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Re: [expath] EXPath File Module, Update

From: Florent Georges <fgeorges@fgeorges.org>
Date: Tue, 24 Jul 2012 23:28:08 +0200
Message-ID: <CADyR_r0QtsqA47QoSp3mPt_OGeQOhTCdheK4zyrjfHCE1QkwcA@mail.gmail.com>
To: EXPath CG <public-expath@w3.org>
Cc: expath@googlegroups.com
On 14 June 2012 02:09, Christian Grün wrote:

  Hi Christian,

> a new version of the File Module is online:
>    http://files.basex.org/modules/expath/file/file-120614.html

  And as you said before, it is now officially published at:

    http://expath.org/spec/file

  I am sorry I could not respond before...  Thank you for this
new draft!  Here are a few comments, feel free to respond here,
or to create new issues for the points you want to keep track of
at http://code.google.com/p/expath/issues (with Module-File and
Kind-Specification tags).  Unfortunately there is no issue-
tracking system for the CGs (yet?).

  1/ I think we already discussed that, but I could not find in
the archive any concensus.  Given the side-effect nature of some
functions, wouldn't it be worth making them return a value as
well as taking it as a param, in order to be able to chain them.
Something like a file handler or file descriptor.  That would
have also the benefit of not having to open the file and resolve
its path each time we want to append to a file.

  At least, if they returned the path of the file it would then
be possible to chain them like that:

    append(append('out.xml', elem1), elem2)

instead of:

    append('out.xml', elem1), append('out.xml', elem2)

which is very unpredictable.

  2/ §1.2: "An implementation must accept absolute and relative
UNIX/Linux and Windows paths".  Is it really the intent that
every implementation MUST support Linux AND Windows paths?

  3/ §1.2: Where is the "current working directory" defined?  Is
it the static base URI? (or the parent dir of the static base URI
if it designates a file)

  4/ §1.2: "all paths must first be normalized to an
implementation-defined representation" Why?  What is that
representation?  Does that mean one has to always call
file:path-to-native() before calling another function?  Then we
could probably rather introduce file:open() returning a black-box
item representing a file handler (see point 1/ above).

  5/ §1.3: "Query Execution" I'd rather say "Expression
Evaluation" in order to stick to XPath vocabulary rather than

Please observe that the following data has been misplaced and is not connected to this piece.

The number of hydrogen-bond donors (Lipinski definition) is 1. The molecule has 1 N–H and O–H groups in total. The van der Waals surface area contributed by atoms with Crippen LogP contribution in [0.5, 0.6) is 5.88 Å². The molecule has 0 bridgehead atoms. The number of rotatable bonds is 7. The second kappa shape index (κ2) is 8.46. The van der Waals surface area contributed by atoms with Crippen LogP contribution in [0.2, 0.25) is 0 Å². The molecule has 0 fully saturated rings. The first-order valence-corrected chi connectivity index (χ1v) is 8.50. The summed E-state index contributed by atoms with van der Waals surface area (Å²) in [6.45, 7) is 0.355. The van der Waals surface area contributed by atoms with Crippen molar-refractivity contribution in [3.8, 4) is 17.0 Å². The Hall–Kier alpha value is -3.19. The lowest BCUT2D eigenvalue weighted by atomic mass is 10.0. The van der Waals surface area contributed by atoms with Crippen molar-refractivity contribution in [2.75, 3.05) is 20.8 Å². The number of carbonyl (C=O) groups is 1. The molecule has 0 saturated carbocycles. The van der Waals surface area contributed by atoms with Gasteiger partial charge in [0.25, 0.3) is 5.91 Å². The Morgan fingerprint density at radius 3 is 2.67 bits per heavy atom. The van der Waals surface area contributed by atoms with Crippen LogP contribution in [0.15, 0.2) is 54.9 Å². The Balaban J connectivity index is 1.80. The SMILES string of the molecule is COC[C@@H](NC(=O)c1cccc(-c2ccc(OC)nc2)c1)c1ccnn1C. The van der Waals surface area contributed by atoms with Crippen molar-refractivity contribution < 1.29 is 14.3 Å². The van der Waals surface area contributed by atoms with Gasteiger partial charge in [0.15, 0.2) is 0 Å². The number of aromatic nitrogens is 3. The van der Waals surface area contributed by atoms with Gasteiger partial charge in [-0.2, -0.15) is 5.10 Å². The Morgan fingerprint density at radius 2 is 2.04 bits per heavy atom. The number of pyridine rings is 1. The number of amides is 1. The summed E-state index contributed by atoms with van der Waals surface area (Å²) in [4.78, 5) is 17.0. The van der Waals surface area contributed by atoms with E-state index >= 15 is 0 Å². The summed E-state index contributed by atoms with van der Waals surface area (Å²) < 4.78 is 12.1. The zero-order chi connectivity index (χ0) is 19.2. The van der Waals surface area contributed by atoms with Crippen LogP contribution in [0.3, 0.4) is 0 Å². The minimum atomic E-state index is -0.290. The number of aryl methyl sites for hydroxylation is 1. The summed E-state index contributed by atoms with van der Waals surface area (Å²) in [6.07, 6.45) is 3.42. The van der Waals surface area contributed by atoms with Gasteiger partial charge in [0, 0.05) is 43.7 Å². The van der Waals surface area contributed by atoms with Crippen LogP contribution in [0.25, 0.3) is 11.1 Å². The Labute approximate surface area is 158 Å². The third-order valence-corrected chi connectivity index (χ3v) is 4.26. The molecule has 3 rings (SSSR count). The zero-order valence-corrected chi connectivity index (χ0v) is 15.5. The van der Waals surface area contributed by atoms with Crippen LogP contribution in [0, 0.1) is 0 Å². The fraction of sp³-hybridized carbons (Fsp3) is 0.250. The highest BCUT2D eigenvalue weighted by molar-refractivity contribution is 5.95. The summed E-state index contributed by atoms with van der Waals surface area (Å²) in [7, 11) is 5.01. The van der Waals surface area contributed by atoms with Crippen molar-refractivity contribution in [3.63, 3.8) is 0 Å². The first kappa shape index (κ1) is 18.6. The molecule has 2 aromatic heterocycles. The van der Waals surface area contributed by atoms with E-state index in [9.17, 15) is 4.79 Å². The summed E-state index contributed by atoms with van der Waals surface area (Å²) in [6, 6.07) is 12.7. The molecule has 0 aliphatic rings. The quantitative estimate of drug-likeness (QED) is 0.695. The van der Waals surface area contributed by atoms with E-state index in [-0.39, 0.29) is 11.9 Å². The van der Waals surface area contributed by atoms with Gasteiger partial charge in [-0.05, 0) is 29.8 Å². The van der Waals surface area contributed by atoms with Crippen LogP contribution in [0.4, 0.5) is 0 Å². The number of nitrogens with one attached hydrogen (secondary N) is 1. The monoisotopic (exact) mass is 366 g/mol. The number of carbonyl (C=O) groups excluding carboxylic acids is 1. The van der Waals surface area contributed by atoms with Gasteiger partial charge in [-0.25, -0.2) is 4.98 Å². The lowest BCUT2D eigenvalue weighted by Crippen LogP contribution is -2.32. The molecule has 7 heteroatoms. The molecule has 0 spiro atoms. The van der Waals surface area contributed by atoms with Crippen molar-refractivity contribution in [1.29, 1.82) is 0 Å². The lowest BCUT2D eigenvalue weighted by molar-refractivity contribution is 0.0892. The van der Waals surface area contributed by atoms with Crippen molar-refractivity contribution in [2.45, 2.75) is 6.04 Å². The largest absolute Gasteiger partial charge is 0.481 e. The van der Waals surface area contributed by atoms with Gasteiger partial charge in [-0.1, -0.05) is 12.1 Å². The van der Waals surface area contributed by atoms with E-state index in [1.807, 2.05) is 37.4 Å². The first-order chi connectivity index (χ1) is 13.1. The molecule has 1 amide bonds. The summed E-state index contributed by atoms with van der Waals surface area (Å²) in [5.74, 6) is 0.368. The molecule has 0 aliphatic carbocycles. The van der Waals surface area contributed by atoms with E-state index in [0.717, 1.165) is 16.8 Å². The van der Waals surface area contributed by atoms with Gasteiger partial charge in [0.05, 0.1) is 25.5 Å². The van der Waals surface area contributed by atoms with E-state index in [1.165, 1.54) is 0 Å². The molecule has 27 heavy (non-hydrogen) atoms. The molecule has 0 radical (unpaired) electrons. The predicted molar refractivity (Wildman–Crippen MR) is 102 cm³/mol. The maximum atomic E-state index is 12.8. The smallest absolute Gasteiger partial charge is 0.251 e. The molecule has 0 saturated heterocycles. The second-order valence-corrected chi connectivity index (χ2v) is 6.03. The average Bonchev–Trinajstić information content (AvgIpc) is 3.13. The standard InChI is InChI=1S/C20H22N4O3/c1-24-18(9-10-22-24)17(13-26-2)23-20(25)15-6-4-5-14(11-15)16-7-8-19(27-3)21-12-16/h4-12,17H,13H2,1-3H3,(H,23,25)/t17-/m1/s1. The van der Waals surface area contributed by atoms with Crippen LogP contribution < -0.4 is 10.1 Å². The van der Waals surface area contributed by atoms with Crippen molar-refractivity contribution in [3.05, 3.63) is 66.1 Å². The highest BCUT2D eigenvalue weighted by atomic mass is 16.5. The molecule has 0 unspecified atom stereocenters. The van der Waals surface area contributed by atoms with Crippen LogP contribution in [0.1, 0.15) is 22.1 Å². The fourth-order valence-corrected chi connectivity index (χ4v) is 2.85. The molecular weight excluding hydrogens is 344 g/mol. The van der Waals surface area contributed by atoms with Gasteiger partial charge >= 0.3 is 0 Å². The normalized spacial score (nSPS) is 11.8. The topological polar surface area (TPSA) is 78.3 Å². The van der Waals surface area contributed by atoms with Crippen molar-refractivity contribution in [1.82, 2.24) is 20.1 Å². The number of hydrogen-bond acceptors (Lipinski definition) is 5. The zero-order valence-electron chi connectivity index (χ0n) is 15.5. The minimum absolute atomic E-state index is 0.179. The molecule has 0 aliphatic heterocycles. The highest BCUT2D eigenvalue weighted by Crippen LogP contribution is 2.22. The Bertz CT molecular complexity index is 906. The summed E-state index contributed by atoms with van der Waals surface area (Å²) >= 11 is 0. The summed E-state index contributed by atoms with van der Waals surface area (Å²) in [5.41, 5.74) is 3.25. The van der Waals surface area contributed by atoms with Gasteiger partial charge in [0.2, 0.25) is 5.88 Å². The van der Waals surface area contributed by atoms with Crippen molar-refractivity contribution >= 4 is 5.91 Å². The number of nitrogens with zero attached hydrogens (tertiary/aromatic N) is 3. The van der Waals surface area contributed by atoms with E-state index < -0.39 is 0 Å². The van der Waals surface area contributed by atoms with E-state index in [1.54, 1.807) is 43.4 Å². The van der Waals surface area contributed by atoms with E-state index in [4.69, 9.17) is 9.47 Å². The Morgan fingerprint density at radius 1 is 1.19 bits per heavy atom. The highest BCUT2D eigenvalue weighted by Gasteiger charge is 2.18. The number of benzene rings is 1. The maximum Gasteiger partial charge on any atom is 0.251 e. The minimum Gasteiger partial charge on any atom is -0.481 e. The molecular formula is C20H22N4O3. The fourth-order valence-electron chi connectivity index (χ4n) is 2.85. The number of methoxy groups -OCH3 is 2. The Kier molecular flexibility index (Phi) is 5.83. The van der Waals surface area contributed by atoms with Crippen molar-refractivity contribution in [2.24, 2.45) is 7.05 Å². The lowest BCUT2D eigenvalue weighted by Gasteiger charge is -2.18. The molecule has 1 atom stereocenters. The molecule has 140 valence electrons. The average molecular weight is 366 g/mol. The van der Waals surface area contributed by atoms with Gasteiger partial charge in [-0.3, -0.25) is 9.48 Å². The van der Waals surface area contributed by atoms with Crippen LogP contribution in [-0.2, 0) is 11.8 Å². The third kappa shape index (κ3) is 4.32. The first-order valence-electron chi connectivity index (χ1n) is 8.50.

XQuery (then change also "query" in the last sentence to
"expression").

  6/ §1.4, errors: should we also create specific errors for
permissions (right to read, write, etc.)?  Those are common
cases, isn't it?  I find it very frustrating when a Java delete()
fails, because it just says "success/failure", not giving any
details in case of failure...

  7/ instead of having [err:FILE9999] listead every time, why not
mentioning it here then remove it from every single one function
definition?

  8/ §2.2: what are "volume roots" on UNIX?

  9/ §2.2: what if $path does not exist?

  10/ §3.2: what if the string contains a newline char?  Should
it be translate to the platform-dependant newline char?

  11/ §3.3: why not file:append-lines() instead of
file:append-text-lines()?  just for the sake of brevity and
clarity.  I think that caries the same semantics in a nicer way.
Same for file:read-lines() and file:write-lines().

  12/ §3.4: why taking only xs:base64Binary into account?  Why
not xs:hexBinary? (that applies to other functions as well)
Actually, that makes me think we should actually introduce
xs:binary (or expath:binary), as a union type of both.  Or can we
take the liberty to have both signotures (even if it is not
possibel in an XSLT or XQuery function declaration, this is a
useful specification tool):

    file:append-binary(..., $value as xs:base64Binary) as ...
    file:append-binary(..., $value as xs:hexBinary) as ...

  13/ §3.5 and §3.9, second "b.": "if $target is a directory, all
files are copied from the source into the target directory."  I
would except a new subdirectory to be created with the same local